Lethbridge Herald, The (Newspaper) - November 27, 1971, Lethbridge, Alberta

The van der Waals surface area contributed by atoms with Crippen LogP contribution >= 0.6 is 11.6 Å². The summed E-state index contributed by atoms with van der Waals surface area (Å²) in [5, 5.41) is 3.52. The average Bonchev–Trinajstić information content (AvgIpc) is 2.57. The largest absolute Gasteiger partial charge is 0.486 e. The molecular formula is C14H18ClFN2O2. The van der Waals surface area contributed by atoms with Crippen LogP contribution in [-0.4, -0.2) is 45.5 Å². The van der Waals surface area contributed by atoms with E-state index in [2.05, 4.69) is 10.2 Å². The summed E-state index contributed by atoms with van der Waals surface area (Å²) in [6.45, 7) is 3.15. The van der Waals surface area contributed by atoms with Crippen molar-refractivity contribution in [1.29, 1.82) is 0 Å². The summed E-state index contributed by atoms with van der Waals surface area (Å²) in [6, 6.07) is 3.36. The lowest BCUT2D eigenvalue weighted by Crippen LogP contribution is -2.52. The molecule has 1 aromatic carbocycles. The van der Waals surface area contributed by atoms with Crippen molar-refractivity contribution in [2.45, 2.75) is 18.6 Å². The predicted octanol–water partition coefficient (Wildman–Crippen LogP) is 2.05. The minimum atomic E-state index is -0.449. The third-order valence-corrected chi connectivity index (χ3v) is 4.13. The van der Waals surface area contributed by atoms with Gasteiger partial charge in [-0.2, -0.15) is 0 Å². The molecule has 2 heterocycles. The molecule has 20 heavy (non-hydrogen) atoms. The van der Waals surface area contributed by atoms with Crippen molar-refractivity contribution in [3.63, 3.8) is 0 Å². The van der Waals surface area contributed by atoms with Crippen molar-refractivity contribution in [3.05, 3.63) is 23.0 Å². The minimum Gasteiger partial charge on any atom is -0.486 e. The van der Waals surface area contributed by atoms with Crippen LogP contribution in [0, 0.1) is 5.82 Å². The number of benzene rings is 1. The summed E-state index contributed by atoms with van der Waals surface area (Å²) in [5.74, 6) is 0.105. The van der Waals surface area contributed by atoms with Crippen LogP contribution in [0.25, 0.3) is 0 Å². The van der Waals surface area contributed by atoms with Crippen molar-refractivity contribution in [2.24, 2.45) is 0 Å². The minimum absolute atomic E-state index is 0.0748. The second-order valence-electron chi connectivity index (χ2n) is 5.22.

2 WE lETHBRIDGE HERALD Soturdciy, Millions of gallons of gallons ol in uuug_ Si. Lawreiice" River has become latest victim of pollution MONTI1KA1. I'ullll- Moil is eiidMU'L'-'ini: ll'f St. l.awrcwT IliuT. omv tin- i-a- in tin1 ili'vi'lupmrnt of KJI'MITII ilinl Ameri- can r-iti'.is mi lK' IIrr.'i! rV.r tlio [iru', ny conunor ci.-r fisiiiiii; and rcnTaiinn Hiii it tti lllllhi- pin p'sc riipahility (inr In t'X iv.-sKi' mi it iiMjnilatli.n and 111- diMnal plains Tin- I lly of Montreal million oi nil- j tiTati'tl into the river (iaii> '.ihile Laval, north of Mi-l'IrcMl. and cities on the -oulh of the river eon- iviliuif an-'iher l.'iii million c.il'ons In tiie v, a e r w a y s .inmiul (lie island oi Montreal. IndiiMrial oiitlels in Ontario, the Montreal area and farther m Qnehee eity discharge ;ni unknown amount, of w.istu inio the river These industrial wastes are many times more and harmful to the environ- mi-lit than ilnmi--ne wa.iles. 1 says Laurier illc. east- ern region the federal rnvironiivnt depart- ment UK: He it N pn-.-inie for a river like the S! to assimilate larce v-inuncs of domestic sewase readily than industrial wa-ic- which place a heavier and mure per- si'lent oxygen dcm. on Uiitcr Nutrients in Ihe effluent such as phr.sphorih m deter- i genus and human pro- mote weed g rn l h Such 1 growth can clog the v ati-rway and roh the river of its life- giving oxygen. "The discharge nutrients into our the big- gest problem in 'control :iy- Lai'ry South, a I'lUmn-r with the dntario Kr-ource> Commission in KhiLV.on. Out. growth ha- hecome really in the 10 years." i An International Joint Com- mission report on pollution in Kitsons Make Christmas Shopping Easy We feature a full line of liL 5. Colognes We even hnve Revlon Products for Men "PUB" and "THAT MAN" Cnll 327-3772 for FREE DEUVERY KITSONS PHARMACY LTD. McFARLAND BLDG. LETHBRIDGE I he fireat Lakes anil (lit1 inter- I nationa! section oi the river in 1H70 revealed I .Hi million pounds of waste solids were discharged annually into the river, l.H'l million pounds from the New York side. Tin1 report im'.ustrie in New York and along the Canadian shoreline were prin- cipal sources contamin- ants in 111'.1 river CAU.KH M'Ol I. n'ATKII1 Dr. Victor (i o 1 d h 1 (lorn, Quebec's environment minis- ter lias described the water in the Si. Lawrence as it enters Qui'lx'C as "foul water Dill Mr. Soulh says surveys sh.MV the: river "to be in damn good shape all tiling consi- dered" s it enters Quebec from Ontario lie his statement on the coliiorm count at the last OV.'HC testing .station at Corn- wall v.-hcre it is "good, even near the shore." Cnliform bacillus is bacteria present in animal and liinnan waste and it gels into the river from domestic sewage cutlets. Water fit for drinking inns1 have a count under If) per Km millilitres. A coliform average in excess of 1.000 makes the. water unfit lor swimming. The large volume of water flowing past and the existence of sewaae treatment plants in all Ontario towns, except Prescotl. keep the in such goed shape. HAS NO FACILITIES But once the St. Lawrence eniers Quebec there are prac- tically no treatment facilities to protect it. The Quebec Water Board Is to carry out a inirvey during the four years to mine the level of pollution in the river. Rul some experts feel the study is a waste of time. know it's says Dr. Gustave Provost, former president of the QWB. "The point Is when arc we going to do something lo .slop that pollution." There are already sew- age treatment plants in the Mon'.real area hui Ihev treat only eight per cent of the sciv- Induslrial installations and sewage o u 11 e I s at Eort-1, Trois-Kivieres and Q u e b c o City add 150 million gallons of waste daily, notably from puln and paper mills. Some exjierts fell the pres- ence of metals and chemicals from industry makes it impos- sible for authorities to guaran- drinking water is I bother because Increased pop- I illation and industrial produc- licn will more Ihan overcome. tee that Chlorinated water, they say. is not necessarily sanitary water, (everything depends on the degree of pollution. The Montreal Urban Com- munity plans lo spend S.'iOO million by 1081 for primary scwapc treatment plants but Dr. Prevost says this is a waste of money. Primary treatment plants remove 31 per cent of the or- ganic substances which Irfce oxygen from the water. per cent of the solids and per cent of colifonns. "They might as well not the of primary sewage treatment." Dr. Prcvost says. He shares Ihe opinions of many ccologisU thai second- ary irealmeiit is for sewage and lertiary treat- ment for induslrial waste. Inste; d of treatment, hy- draulic engineers have pro- posed pumping sewage to the middle of the river to lake advantage of the. tremendous flow of water to disperse the sewage. agree this would retail! in cleaner shorelines but would not overcome the Ihreal to health and ecological transformation. It would not prevent the river from becom- ing a giant open sewer. The population in the Mont- real area is expected to dou- ble by lillll, with a compara- ble growlh in industry. The resuting raw sewage Icjy.l on the river is expected to he greater while the de- mand for wiiter for induslrial and domestic consumption is expected to triple in that time. Olyslager appointee] PINTilluH CRICKK SpmaO Count-illor John n Ohshipcr has been appointed to repre- sent the Ttnvn ol Pinciser Creek on the Advisory Br.'ird of St. hospital fur a term of three years, replacing Coun- cillor J. C. Burns. j Approval was given for Mrs. j J. Hardy to attend a for directors of nursing on bud-1 geting, to be held in j at the end of November. Electrical outlets have been i installed in four patient rooms: to allow for the u.se of the new cardiac monitoring system. This miit is expected to he delivered by tiie rnd of No- vember. Three members of the mirs-: ing staff are now receiving training and experience in Coi'- onan' Core. Repainting and renovations are being completed. New ma- jor operating room lights have been purchased. 1-jcctric car pings have been installed at the rear of the hos- pital for the use by the staff during the winter months. Ill UK WITCH UUCTOM JOHAXNKSBL'RG Keillor i i A Sraith African furniture l manufacturing factory.! plagued by industrial pilfering, has solved iis problems by hir- ing a woman witch doetcr. On her well-publicised visit she j applied little signs with cray- ons and placed medicine i leaves in various places. "Tht.se had a psychological re- action on the factory the firm's spokesman said. Christinas Gift Giving and Personalized Service Undecided? Use Our Gift Certificates Marg Ingles' PRIMROSE SHOP 313 6fh St. S. Phone 327-2244 GIFT WRAP YOUR PURCHASE Lingerie 9 Lounge Wear Sweaters Thurs. and Fri. Till 9 P.M. Slacks S Present iRTAINMENT CENTRES Styled for you and your world Enjoy the luxury of a long, low contemporary cabinet that never loses touch with today's demands for this kind of styling. The cabinet is a full sixty inches long. End gables are of heavy wood, finished with hand-rubbed veneers. Finished in Natural Walnut and Soft Lustre Walnut. Philips Stereos Play for Keeps FULLY TRANSISTORIZED FUNCTION CONTROL TAPE INPUT AND OUTPUT TUNING METER CONTROL CENTRE PUSH BUTTONS PRIVATE LISTENING DIAMOND STYLUS RECORD STORAGE APPLIANCE AND TV CENTRE 4th Ave. S. Across from Enercon't Downtown Showroom Phone 328-1673 328-1332 BILL BAKER We Take GRAIN On Trade Free Delivery (mtm J MEN'S WEAR LTD. SC Si ore for Ladies icho Shop for n SHIRTSby ARROW, BVD and FORSYTH ly PACKARD, and CLARK'S of ENGLAND K JEWELLERY by SWANK and H1CKOK K SHOES by FLORSHEIM BELTS by CUSTOM and ROLFS SLIPPERS by PACKARD ond SAMUELS' FORTREL SLACKS by TAYLORS BENCH, RIVIERA and STYIEMASTER BLAZERS by SHIPLEY One ol Canada'! Leading Monufntturcri IN DOUBT ABOUT SIZE? Give a Gentleman II! T U u VJ v OPEN THURSDAYS and FRIDAYS UNTIL P.M. 'TIL CHRISTMAS MODEL R400 WAYNE BAKER Available For Any Amount! 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